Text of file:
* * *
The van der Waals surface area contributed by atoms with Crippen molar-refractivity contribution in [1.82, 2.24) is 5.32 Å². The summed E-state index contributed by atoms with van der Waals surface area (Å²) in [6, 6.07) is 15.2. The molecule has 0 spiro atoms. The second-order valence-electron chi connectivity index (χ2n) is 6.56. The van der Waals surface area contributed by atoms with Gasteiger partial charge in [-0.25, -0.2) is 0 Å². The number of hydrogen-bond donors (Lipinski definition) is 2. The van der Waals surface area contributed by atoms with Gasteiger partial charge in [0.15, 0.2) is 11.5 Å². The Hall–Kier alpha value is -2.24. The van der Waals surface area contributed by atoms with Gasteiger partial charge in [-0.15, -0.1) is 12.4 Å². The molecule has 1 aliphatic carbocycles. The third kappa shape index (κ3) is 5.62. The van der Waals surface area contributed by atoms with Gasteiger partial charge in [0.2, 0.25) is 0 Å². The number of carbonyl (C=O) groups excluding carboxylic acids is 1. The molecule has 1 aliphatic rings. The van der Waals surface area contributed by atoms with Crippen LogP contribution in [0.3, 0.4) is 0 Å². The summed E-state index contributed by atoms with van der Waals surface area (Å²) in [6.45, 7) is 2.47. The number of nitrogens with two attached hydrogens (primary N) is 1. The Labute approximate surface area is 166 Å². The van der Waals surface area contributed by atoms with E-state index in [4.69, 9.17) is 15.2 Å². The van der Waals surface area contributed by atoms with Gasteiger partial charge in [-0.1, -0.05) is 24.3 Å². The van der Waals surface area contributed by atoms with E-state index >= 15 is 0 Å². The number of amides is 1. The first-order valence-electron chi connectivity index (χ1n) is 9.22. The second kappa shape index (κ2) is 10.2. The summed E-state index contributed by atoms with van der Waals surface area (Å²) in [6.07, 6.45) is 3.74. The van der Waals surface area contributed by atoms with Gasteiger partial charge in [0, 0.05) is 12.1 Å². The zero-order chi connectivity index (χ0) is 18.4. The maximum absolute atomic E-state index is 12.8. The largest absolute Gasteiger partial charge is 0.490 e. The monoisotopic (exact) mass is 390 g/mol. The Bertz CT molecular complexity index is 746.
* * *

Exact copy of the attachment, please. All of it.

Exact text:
The van der Waals surface area contributed by atoms with Crippen molar-refractivity contribution in [1.82, 2.24) is 5.32 Å². The summed E-state index contributed by atoms with van der Waals surface area (Å²) in [6, 6.07) is 15.2. The molecule has 0 spiro atoms. The second-order valence-electron chi connectivity index (χ2n) is 6.56. The van der Waals surface area contributed by atoms with Gasteiger partial charge in [-0.25, -0.2) is 0 Å². The number of hydrogen-bond donors (Lipinski definition) is 2. The van der Waals surface area contributed by atoms with Gasteiger partial charge in [0.15, 0.2) is 11.5 Å². The Hall–Kier alpha value is -2.24. The van der Waals surface area contributed by atoms with Gasteiger partial charge in [-0.15, -0.1) is 12.4 Å². The molecule has 1 aliphatic carbocycles. The third kappa shape index (κ3) is 5.62. The van der Waals surface area contributed by atoms with Gasteiger partial charge in [0.2, 0.25) is 0 Å². The number of carbonyl (C=O) groups excluding carboxylic acids is 1. The molecule has 1 aliphatic rings. The van der Waals surface area contributed by atoms with Crippen LogP contribution in [0.3, 0.4) is 0 Å². The summed E-state index contributed by atoms with van der Waals surface area (Å²) in [6.45, 7) is 2.47. The number of nitrogens with two attached hydrogens (primary N) is 1. The Labute approximate surface area is 166 Å². The van der Waals surface area contributed by atoms with E-state index in [4.69, 9.17) is 15.2 Å². The van der Waals surface area contributed by atoms with Gasteiger partial charge in [-0.1, -0.05) is 24.3 Å². The van der Waals surface area contributed by atoms with E-state index >= 15 is 0 Å². The number of amides is 1. The first-order valence-electron chi connectivity index (χ1n) is 9.22. The second kappa shape index (κ2) is 10.2. The summed E-state index contributed by atoms with van der Waals surface area (Å²) in [6.07, 6.45) is 3.74. The van der Waals surface area contributed by atoms with Gasteiger partial charge in [0, 0.05) is 12.1 Å². The zero-order chi connectivity index (χ0) is 18.4. The maximum absolute atomic E-state index is 12.8. The largest absolute Gasteiger partial charge is 0.490 e. The monoisotopic (exact) mass is 390 g/mol. The Bertz CT molecular complexity index is 746.